A Social Experiment

“Not possible.” I say as our jambalaya is brought to the table.

“It couldn’t be a social experiment.  Think of the costs that this has brought to the state and federal government.  It doesn’t make sense.  Unless it was the mystery of the universe, which the government probably still wouldn’t finance (we hope), a social experiment would simply be too costly.”

“Well,” Kevin starts, “you clearly have a theory-”

“What if it was a weapon?” I say, “Honestly, to me that makes the most sense of allthe options.”

“Why would they kill the dogs? How are you alive?  What happened to Mark Hensley? Your theory doesn’t answer any of those questions.”

“They might have killed the dogs because the dogs are supposed to be carriers of the virus, so they could be simply holding up the virus story there.  I’m more difficult to get rid of, being alive and uninfected.  Many people at the complex saw me and could testify that I wasn’t sick.”

“Yeah but what kind of weapon makes people disappear?” Nate asks, he has sauce in the corner of his mouth.

“I don’t know but it can’t be impossible.  I mean, how else can it be explained?”

“Well, Occam’s razor states that if you take away all assumptions the simplest explanation tends to be the right one.” Kevin nodded, “And I’ve read about the development, hoped development of a device that could blow apart the cells in a cancerous tumor.  If we could -or are attempting to- focus devices on something as simple as a tumor then it stands to reason that similar technology could be configured t identify and eliminate human tissues.”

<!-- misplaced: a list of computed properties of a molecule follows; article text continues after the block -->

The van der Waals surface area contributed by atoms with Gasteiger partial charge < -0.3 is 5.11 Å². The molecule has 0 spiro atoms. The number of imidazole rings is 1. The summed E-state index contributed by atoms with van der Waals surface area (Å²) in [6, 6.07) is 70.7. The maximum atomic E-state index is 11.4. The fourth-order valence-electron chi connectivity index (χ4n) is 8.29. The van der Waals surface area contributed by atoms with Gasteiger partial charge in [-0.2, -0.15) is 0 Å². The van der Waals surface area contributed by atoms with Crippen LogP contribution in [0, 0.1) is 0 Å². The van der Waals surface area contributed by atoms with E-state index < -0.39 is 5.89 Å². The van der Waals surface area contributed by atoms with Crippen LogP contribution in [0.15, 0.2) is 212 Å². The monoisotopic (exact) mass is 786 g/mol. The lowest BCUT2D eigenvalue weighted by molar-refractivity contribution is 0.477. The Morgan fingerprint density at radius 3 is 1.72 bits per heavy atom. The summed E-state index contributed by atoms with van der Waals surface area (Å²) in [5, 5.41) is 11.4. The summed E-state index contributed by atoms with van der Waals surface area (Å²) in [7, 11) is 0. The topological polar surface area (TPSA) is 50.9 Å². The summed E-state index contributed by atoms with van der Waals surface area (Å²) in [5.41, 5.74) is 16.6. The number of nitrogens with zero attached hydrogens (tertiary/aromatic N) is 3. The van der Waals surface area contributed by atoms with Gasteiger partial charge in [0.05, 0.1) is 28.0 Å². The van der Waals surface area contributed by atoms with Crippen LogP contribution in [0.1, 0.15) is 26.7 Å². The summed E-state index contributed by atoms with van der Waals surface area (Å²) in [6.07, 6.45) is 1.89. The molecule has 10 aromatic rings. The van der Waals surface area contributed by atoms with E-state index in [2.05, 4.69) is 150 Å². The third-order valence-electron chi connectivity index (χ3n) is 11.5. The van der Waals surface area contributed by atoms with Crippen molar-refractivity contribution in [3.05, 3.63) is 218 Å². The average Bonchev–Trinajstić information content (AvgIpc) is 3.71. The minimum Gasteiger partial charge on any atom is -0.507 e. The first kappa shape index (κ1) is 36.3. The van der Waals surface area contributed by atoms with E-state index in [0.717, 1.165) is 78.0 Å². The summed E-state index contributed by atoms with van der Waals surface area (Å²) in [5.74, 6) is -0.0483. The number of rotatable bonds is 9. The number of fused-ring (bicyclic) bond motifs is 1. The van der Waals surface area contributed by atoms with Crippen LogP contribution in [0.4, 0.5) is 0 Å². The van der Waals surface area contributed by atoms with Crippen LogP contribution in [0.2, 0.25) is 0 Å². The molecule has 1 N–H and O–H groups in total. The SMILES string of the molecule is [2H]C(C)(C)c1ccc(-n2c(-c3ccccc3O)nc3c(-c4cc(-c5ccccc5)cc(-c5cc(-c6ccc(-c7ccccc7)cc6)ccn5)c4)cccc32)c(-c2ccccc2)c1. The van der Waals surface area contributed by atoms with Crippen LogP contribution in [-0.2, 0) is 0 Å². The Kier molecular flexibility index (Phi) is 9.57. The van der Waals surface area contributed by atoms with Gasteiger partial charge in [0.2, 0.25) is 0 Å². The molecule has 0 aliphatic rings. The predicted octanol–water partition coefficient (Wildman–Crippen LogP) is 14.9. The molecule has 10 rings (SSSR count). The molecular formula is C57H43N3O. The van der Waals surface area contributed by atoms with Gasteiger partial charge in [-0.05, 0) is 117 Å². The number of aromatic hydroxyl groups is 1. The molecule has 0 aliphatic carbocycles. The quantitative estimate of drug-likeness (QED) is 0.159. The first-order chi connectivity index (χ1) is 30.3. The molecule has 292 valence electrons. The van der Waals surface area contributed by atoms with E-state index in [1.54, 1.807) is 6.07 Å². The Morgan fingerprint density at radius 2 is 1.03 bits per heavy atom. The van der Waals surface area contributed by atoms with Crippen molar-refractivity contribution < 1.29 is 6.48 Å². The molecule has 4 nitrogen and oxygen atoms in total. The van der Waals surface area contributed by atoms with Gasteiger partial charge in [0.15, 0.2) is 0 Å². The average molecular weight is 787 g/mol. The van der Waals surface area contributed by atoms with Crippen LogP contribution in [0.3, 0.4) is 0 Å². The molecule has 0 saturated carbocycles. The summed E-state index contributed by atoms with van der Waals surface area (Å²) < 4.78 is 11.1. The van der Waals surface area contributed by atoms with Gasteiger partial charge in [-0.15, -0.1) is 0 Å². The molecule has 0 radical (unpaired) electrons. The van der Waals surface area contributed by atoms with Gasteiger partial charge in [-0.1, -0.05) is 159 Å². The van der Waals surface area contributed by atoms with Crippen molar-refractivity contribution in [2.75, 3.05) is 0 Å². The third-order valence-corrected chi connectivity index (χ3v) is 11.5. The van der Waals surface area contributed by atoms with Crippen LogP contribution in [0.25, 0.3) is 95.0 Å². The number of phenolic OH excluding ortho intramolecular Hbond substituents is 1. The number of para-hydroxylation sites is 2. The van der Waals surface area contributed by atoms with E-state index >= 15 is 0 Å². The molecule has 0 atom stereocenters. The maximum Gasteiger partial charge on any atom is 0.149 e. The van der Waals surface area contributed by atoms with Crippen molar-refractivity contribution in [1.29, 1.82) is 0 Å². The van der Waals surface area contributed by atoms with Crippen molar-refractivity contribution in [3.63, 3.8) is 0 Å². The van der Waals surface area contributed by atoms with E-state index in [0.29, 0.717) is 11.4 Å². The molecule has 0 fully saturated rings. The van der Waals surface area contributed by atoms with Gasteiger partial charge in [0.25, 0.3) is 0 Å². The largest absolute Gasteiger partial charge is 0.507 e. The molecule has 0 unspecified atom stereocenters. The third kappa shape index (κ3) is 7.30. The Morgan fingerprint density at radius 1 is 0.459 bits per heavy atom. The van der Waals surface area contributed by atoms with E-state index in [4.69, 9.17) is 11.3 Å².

We sit in silence for a moment.

“Still doesn’t explain Mark Hensley.”  Nate says.

Kevin says, “I know that one of the problems that cancer researchers have had in developing treatments is that somehow a cancerous cell will always survive and come back later to begin duplicating again.  Maybe that could explain Mark Hensley and Rebecca’s survival.”

“Are you saying that I’m the aggressive cancer of th human race?” I don’t mean it to be funnybut the boys both laugh so hard that remnants of rice litter the colorful tablecloth.

“Seriously, though.” Kevin says, “If it’s new technology, it would make sense tha it was faulty.”

Nate just nods and sips at a glass of water.

The waiter hasn’t noticed us, but the staff is starting to. I wasn’t paying attention when the two men brought me here, not that I would recognize the bad part of town anyway, but it is starting to dawn on me that Rio isn’t supposed to be the safest place in the southern continent.  I’m still missing my mother.  I want to go home.

“When that representative guy questioned me he showed me a list of names.  Some of them I knew, others maybe I could recognize if I saw them again.  He would only do that if they had something in common, right?”

The End

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